Whether it’s termites or fire ants, white grubs or aphids…if it’s an insect pest, we’ll try to provide you with the best in science-based, pest management solutions. Check out the F@ctSheets section for practical information on a variety of insect topics. If you’re a pest management professional, visit the Insects in the City blog for professionals to see what’s happening with pest control in Texas.
Welcome to Insects in the City!
This summer my assistant spent the better part of her summer hanging and checking over 100 purple sticky traps to determine whether Texas has been invaded yet by the dreaded emerald ash borer (EAB), Agrilus planipennis. The beetle has already been detected in neighboring states of Arkansas and Louisiana; but much to our relief, after thousands of miles of winding county roads and many hundreds of traps, neither she nor our colleagues in the Texas Forest Service or Sam Houston State University found a single EAB. However, this beetle is elusive. And… Read More →
This week I had the opportunity to attend the First National Conference on Protecting Pollinators in Ornamental Landscapes. The meeting took place outside of scenic Asheville, NC and drew entomologists, industry personnel and extension educators from all over the country. I thought I would use this post to help me digest some of the things I learned, and pose my readers a challenge. First of all, it was nice to get the chance to interact with folks on both sides of the bee wars–that culture/science clash between the green community… Read More →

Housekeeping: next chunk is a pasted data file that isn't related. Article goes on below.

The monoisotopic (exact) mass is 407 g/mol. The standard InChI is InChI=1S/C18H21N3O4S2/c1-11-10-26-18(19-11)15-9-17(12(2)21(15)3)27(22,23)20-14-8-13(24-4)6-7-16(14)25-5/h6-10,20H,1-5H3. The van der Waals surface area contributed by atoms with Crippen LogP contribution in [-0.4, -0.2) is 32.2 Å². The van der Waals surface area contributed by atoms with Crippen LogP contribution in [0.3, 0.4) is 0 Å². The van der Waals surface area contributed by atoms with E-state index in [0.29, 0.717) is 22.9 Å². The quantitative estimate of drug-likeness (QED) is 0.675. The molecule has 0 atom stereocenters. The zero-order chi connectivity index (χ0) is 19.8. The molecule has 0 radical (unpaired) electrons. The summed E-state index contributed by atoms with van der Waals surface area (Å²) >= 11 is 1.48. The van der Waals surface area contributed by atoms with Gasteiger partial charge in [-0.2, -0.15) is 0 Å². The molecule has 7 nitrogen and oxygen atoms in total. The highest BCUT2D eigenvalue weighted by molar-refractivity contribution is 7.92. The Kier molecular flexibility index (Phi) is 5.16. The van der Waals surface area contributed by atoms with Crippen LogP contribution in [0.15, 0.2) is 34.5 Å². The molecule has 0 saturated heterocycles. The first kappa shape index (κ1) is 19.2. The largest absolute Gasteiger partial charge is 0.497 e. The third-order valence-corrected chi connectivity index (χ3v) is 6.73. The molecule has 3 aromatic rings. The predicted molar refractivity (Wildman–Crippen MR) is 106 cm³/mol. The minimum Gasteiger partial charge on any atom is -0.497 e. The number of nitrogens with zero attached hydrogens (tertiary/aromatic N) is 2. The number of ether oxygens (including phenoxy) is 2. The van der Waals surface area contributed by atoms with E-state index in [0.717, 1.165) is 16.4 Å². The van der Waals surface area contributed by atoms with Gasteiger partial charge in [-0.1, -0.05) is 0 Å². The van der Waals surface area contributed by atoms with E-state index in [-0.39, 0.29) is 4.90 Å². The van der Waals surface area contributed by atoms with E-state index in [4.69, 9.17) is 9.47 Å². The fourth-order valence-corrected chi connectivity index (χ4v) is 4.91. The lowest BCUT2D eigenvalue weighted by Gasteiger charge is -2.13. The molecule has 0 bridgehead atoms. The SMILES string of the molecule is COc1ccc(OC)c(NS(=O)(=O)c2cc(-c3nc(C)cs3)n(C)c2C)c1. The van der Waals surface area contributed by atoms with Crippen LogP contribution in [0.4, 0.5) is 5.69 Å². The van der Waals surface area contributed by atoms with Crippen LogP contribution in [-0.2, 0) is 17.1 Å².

You’ve been watching your arborvitae all summer and noticing brown, spindle-shaped sacs hanging from the branches. Someone points out to you that these are bagworms, a case-making caterpillar that feeds on leaves and can be highly damaging, especially to evergreen trees and shrubs like arborvitae and cedar. Now it’s late September, what do you do? Before I answer that question, it’s worth pointing out that bagworms are interesting insects with a decidedly non-traditional life cycle. Bagworms are not really worms, but caterpillars, the immature stages of a nondescript moth. They… Read More →